Zalewski:  I went back the previous sector to see if the pilot had accidentally flipped the switch back over on the radio. At that point there was still nothing.  We weren’t hearing from him.

American 11 was  “NORDO”—“no radio contact.” Zalewski stepped up his efforts. 

Zalewski: I would go on to call that aircraft 12 times.

And as it went on, I begin to get more concerned. 

Brokaw: You’re watching American 11 at that point as well, Lino?

Lino Martins: Yes. He was in my air space at that time.

Colleague Lino Martins, working nearby, is now also tracking the American Airlines plane. 

Lino Martins: I saw him start the right turns, figuring Pete was gonna climb him and that’s when Pete called.  And said, “No, he’s staying at two-nine-zero, ‘cause he didn’t respond, he’s NORDO.”

Zalewski: I said, “We’re not talking to him. And he was last assigned at 29, but he may have heard the 35.  I’m not sure what he might do here, so just watch him.” 

Martins: At that point, again, I didn’t think anything was wrong.

But the second controller did have incoming flights directly in the path of American 11.

Martins: I had to plan ahead on this new heading he was on.  He was opposite direction with my Boston arrivals.  And I had to get them underneath him.

But then, 8:20 a.m., American 11 abruptly changes course, turning to the northwest.  

Zalewski: I then saw the transponder shut off.

Martins: And I’m thinking, “Well, maybe there’s really something wrong. First there’s no radio, now we lost this transponder.”

Every commercial airplane is equipped with a transponder that transmits a constant signal. The signal gives controllers on the ground a steady flow of information—displayed on radar screens in a “datablock” such as this one.  Think of it as the airplane’s vital signs containing the carrier, flight number, speed and altitude.  If the transponder’s not working, the plane is simply blip on radar.   Controllers can see only the location, and the speed of the plane.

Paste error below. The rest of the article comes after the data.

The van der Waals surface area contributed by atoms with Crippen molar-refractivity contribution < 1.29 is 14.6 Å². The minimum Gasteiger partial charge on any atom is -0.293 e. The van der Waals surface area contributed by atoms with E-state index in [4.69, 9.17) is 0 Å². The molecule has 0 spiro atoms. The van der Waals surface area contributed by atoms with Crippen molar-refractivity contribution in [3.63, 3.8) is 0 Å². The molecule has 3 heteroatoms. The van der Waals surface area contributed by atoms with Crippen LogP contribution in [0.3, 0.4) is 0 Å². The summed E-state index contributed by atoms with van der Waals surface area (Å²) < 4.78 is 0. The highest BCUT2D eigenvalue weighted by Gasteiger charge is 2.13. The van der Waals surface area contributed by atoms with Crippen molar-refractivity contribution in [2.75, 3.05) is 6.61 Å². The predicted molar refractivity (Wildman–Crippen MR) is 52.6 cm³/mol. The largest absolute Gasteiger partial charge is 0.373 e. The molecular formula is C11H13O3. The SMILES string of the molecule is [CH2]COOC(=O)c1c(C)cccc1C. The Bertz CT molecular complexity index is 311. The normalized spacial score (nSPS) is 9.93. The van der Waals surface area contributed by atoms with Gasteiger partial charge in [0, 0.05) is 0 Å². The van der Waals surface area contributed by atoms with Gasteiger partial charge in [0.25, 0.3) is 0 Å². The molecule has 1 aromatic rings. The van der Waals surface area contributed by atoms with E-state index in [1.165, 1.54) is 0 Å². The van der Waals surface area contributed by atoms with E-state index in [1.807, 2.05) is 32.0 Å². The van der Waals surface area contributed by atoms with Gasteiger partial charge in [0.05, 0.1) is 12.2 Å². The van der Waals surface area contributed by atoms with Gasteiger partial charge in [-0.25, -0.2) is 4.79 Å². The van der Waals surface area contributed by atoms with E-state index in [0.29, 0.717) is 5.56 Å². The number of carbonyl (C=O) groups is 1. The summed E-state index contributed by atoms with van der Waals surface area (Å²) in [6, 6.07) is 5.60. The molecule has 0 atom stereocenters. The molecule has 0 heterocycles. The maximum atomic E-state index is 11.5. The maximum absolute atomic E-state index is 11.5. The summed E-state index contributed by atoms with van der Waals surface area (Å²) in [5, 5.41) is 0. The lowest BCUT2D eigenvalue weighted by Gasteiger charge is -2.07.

Zalewski: And so, I very quietly turned to the supervisor and I said, “Would you please come over here?”  I said, “I think something is seriously wrong with this plane.” 

Brokaw: Did you suspect hijacking at that point?

Zalewski: Absolutely not.  No way.

American 11 has been NORDO for six minutes, and now other controllers are becoming concerned. Tom Roberts tries yet another method to contact the plane. 

Tom Roberts: I happened to be working on another American flight on my frequency.  One of our procedures or protocols is to go aircraft to aircraft on a company frequency, to see if the pilots from one flight could talk to the pilots of another flight.

But that too, fails. There is still no reply — the silence increasingly ominous as the jet, now drastically off course, flying in a northwesterly direction, toward Albany, New York.  Controllers are scrambling to keep create a safe zone around the runaway plane, moving every other flight in the area out of the way, from the ground, all the way up to 35,000 feet. 

Roberts: We had pretty much moved all the airplanes from Albany to New York to Syracuse, New York out of the way because that’s the track he was going on.

Martins:  And I didn’t know if he was gonna turn back on course...

Roberts: And we had no altitude information.  So, it’s not just clearing the altitudes of conflicting traffic...

Martins:  It was that whole altitude stratum from the ground, up to 35,000. 

8:24 am.: Ten minutes since losing contact. 
Controllers see the plane make another unauthorized turn, this time to the left, going south. 

Zalewski: And that’s when I heard the first transmission from the aircraft.  And I wasn’t quite sure what it was.  Because it was just a foreign voice.  It was something very different. To me, it sounded almost Middle Eastern.

And I asked, “American 11, is that you?  American 11, are you trying to call me?”  And then came the next transmission.  And in that transmission, I immediately knew something was very wrong.  And I knew it was a hijack.

Brokaw: And what did you hear?

Zalewski: I remember the part of them saying they were going back to the airport.  And by that, I deduced that they were going to go back to Boston.  That’s what I was thinking.  And I didn’t believe it was one of the American pilots on board.    I immediately stood up and yelled at the supervisor, “John, get over here immediately right now.”  And I can just remember everybody in that building, and they were all just looking at me, like, “What is wrong with you?”